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Do pooled estimates from meta-analyses of observational epidemiology studies contribute to causal inference?
  1. David A Savitz1,
  2. Francesco Forastiere2
  1. 1Department of Epidemiology, Brown University School of Public Health, Providence, Rhode Island, USA
  2. 2Irib - National Research Council, Roma, Italy
  1. Correspondence to Professor David A Savitz, Epidemiology, Brown University, Providence, RI 2903, USA; david_savitz{at}brown.edu

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Introduction

The purpose of meta-analyses that generate pooled risk estimates is generally to inform causal inference, compiling evidence to address an aetiological question. Logically, drawing on information from all relevant studies is likely to be superior to relying on any single study.

Meta-analysis applies an objective, quantitative method to integrate evidence across studies. Objectivity in identifying studies, evaluating their relevance, assessing the quality of the methods and extracting results has clear benefits over informal, subjective approaches. It guards against arbitrary selection of studies and allows for replication of at least parts of the review protocol (eg, literature identification). Clearly, meta-analysis has great appeal in the research community. A cursory examination of PubMed searching on ‘epidemiology’ and ‘meta-analysis’ yielded the expected pattern of proliferation—fewer than 100 publications per year prior to 1990, around 400 per year in 2000, 800 per year in 2005, 2000 per year in 2010, 5600 in 2015 and over 6000 per year starting in 2019.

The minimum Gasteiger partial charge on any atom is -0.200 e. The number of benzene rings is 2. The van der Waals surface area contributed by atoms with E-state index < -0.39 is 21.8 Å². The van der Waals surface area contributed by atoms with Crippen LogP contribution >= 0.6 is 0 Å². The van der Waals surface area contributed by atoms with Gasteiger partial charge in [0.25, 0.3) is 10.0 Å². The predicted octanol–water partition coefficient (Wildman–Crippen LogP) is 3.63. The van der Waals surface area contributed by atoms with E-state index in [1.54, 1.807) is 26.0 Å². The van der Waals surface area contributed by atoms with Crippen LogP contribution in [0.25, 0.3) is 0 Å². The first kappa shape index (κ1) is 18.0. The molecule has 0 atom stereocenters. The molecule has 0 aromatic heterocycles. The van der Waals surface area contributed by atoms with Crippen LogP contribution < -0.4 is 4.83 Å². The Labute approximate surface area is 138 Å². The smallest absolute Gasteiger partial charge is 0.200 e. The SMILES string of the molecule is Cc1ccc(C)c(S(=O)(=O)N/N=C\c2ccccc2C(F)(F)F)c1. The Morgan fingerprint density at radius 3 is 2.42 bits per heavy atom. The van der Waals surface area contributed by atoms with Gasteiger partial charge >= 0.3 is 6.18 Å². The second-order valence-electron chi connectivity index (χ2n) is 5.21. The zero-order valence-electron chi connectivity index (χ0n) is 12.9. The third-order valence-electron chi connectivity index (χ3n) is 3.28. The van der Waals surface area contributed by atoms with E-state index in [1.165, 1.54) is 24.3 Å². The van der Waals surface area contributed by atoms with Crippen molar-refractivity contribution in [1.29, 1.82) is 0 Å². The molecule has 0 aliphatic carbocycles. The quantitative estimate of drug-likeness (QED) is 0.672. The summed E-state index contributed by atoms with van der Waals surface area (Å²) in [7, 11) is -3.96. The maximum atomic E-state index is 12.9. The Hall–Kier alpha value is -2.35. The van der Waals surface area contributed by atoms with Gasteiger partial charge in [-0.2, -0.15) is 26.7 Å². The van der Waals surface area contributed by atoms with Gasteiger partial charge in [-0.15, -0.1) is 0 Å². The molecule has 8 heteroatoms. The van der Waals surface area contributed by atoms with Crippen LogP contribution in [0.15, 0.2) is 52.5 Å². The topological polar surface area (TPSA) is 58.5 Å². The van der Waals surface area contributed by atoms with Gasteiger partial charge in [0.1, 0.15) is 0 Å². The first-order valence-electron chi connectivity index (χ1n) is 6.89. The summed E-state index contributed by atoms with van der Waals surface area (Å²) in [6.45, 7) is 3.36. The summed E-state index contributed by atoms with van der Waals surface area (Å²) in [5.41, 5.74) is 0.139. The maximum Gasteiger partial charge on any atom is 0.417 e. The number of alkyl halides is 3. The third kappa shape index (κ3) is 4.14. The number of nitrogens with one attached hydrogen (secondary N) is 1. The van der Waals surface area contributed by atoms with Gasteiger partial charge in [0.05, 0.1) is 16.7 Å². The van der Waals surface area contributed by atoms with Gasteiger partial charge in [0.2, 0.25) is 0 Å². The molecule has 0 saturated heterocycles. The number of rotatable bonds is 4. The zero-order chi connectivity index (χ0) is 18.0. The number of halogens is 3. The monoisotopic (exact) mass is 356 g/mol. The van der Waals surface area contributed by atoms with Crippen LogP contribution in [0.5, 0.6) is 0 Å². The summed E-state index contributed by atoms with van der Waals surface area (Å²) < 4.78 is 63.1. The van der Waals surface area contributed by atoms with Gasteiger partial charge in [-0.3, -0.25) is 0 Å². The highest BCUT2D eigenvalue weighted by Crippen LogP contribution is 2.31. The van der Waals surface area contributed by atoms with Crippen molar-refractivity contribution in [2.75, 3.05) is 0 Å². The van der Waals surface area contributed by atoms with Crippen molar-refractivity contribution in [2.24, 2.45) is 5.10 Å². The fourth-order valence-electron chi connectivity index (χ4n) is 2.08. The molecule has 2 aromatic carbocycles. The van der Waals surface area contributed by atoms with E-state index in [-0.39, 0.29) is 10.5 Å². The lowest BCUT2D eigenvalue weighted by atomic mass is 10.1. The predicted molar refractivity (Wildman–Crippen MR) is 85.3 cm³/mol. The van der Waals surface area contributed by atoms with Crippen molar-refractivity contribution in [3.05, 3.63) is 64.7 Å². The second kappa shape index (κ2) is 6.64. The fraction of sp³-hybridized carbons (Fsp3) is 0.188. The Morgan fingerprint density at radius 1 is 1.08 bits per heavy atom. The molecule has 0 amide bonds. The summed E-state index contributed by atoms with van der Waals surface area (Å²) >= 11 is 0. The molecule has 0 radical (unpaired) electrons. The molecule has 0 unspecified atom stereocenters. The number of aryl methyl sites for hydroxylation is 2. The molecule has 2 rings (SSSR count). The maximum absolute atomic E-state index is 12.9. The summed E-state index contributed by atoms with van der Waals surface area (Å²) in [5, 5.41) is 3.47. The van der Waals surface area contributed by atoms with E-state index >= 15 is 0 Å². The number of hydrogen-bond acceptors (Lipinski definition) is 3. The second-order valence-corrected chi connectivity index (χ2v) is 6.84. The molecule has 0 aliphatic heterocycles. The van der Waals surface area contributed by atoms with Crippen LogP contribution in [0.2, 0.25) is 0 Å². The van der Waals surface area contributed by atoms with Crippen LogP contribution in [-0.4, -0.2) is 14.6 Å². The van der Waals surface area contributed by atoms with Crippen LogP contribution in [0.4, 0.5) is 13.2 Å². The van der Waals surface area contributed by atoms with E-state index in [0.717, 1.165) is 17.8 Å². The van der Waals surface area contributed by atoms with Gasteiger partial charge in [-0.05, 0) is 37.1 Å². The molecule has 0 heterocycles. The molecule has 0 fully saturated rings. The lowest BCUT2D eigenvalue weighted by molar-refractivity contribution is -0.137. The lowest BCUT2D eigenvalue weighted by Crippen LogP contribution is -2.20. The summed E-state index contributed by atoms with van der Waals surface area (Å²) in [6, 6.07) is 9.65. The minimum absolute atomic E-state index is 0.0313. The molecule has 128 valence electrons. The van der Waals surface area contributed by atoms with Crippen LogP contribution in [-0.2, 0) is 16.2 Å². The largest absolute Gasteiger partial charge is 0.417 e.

In the 1990s, there was intense debate over the merits and demerits of meta-analysis in observational epidemiology, with some arguing for abandoning this approach entirely1 2 and others expressing reservations based largely on the heterogeneity of study methods.3–6 The role of meta-analysis in causal inference specifically also has been considered.7 8 Interestingly, the debate appeared to end over 20 years ago without a clear resolution, yet meta-analysis became the default approach to summarising and evaluating evidence. We suggest that the debate should be reopened and make the case that the negative features of this approach often outweigh its benefits.

The primary competitor to generating pooled estimates through meta-analysis is some variant of expert review. Obviously, pooled estimates through meta-analysis and expert reviews may be divergent, deviating in either direction—seemingly clear evidence for an effect based on meta-analysis that is not …

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Footnotes

  • Contributors The co-authors jointly wrote and edited the commentary and approved the final document.

  • Funding The authors have not declared a specific grant for this research from any funding agency in the public, commercial or not-for-profit sectors.

  • Competing interests None declared.

  • Provenance and peer review Commissioned; internally peer reviewed.

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